Hemophilia, a rare bleeding disorder, is an example of a monogenic disease. There are several types of hemophilia caused by mutations in genes that encode factors which help the blood clot and stop bleeding when blood vessels are injured. The most prevalent form of the disease, hemophilia A, is caused by a defect in clotting Factor VIII while defects in clotting Factor IX lead to hemophilia B. The most severe forms of hemophilia affect males. According to the National Hemophilia Foundation, hemophilia A occurs in about one in every 5,000 male births in the US, and hemophilia B in about 1 in every 25,000. The standard treatment for individuals with hemophilia is replacement of the defective clotting factor with regular infusion of concentrates or recombinant factors, which are expensive, carry the risk of transmission of blood-borne diseases and sometimes stimulate the body to produce antibodies against the factors that inhibit the benefits of treatment. In these situations, other clotting factors such as Factor VII and X may be used to treat patients.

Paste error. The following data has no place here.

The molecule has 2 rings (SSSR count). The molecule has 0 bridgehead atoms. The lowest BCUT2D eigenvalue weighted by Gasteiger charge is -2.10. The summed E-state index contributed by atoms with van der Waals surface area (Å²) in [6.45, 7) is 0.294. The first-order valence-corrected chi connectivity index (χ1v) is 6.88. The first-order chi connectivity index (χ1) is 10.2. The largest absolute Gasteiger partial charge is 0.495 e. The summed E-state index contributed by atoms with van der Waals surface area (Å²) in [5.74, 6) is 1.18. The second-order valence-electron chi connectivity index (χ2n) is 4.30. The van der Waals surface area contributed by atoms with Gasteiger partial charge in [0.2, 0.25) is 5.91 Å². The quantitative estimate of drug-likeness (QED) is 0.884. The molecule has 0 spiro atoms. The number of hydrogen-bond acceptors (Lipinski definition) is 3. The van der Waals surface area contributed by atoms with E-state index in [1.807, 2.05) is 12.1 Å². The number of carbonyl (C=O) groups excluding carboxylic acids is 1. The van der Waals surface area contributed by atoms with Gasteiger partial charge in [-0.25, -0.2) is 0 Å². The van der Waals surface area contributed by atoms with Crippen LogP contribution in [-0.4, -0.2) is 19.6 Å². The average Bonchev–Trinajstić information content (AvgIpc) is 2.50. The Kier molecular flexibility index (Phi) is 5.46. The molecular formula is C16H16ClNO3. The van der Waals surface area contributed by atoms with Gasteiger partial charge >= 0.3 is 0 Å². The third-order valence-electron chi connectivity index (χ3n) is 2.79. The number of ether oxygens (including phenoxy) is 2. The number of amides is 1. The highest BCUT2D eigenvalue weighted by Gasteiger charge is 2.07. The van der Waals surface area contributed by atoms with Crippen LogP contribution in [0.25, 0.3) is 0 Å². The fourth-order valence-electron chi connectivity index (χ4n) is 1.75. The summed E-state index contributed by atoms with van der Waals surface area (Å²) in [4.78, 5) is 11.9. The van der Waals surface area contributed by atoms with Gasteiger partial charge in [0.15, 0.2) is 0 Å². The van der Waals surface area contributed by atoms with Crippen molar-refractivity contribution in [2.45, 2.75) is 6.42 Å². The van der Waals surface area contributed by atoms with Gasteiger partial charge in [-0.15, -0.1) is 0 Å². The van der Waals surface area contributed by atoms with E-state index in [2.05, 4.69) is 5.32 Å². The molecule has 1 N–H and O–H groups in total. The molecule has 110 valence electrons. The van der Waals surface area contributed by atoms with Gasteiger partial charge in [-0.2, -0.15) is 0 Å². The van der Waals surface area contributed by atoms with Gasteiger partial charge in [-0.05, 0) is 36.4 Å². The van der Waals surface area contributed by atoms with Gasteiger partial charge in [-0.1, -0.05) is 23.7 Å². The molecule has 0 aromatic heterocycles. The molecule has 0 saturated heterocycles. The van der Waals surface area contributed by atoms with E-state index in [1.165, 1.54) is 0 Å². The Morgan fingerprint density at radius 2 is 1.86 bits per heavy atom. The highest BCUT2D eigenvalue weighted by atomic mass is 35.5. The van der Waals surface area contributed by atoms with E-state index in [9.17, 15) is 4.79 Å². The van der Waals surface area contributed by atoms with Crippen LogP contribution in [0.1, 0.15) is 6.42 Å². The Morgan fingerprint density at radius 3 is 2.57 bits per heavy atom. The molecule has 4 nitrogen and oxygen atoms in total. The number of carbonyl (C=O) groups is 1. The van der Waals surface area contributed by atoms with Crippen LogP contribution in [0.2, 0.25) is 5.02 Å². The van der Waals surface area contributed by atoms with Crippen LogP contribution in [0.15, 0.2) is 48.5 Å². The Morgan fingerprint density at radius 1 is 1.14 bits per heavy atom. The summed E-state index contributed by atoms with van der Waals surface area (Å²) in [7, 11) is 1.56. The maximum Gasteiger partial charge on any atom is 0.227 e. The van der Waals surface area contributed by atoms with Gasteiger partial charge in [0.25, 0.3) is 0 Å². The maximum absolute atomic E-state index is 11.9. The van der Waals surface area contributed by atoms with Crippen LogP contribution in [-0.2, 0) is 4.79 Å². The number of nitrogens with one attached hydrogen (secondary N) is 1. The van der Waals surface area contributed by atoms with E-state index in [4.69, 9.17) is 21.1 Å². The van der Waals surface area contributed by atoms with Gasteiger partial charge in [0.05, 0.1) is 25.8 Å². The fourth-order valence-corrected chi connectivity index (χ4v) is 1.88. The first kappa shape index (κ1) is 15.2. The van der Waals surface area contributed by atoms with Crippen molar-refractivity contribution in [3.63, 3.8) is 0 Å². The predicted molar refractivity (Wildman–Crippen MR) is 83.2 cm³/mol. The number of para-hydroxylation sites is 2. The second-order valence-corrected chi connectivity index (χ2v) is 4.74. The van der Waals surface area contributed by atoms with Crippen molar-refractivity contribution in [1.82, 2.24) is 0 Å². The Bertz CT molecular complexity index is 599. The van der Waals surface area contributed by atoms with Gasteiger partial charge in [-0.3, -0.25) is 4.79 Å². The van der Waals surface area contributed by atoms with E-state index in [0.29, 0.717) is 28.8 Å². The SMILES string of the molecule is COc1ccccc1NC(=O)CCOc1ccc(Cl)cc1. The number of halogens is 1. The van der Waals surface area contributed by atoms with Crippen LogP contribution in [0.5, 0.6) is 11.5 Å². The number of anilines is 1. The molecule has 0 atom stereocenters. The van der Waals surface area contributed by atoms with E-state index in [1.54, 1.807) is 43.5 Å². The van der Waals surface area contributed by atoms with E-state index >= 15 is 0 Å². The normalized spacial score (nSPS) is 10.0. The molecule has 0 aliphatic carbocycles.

Using a mouse model of hemophilia B, Sangamo scientists and its collaborators have already established proof of concept that ZFN-mediated genome editing can be accomplished in vivo and is curative in the animal. They have demonstrated the production of stable levels of corrected human clotting Factor IX that are clinically meaningful, restoring clotting times to normal, after a single, systemic administration of ZFNs specific for the Factor IX gene. The data were published in the scientific journal Nature in June 2011 ( Nature. 2011 Jun 26; 475(7355):217-21. doi: 10.1038/nature10177).
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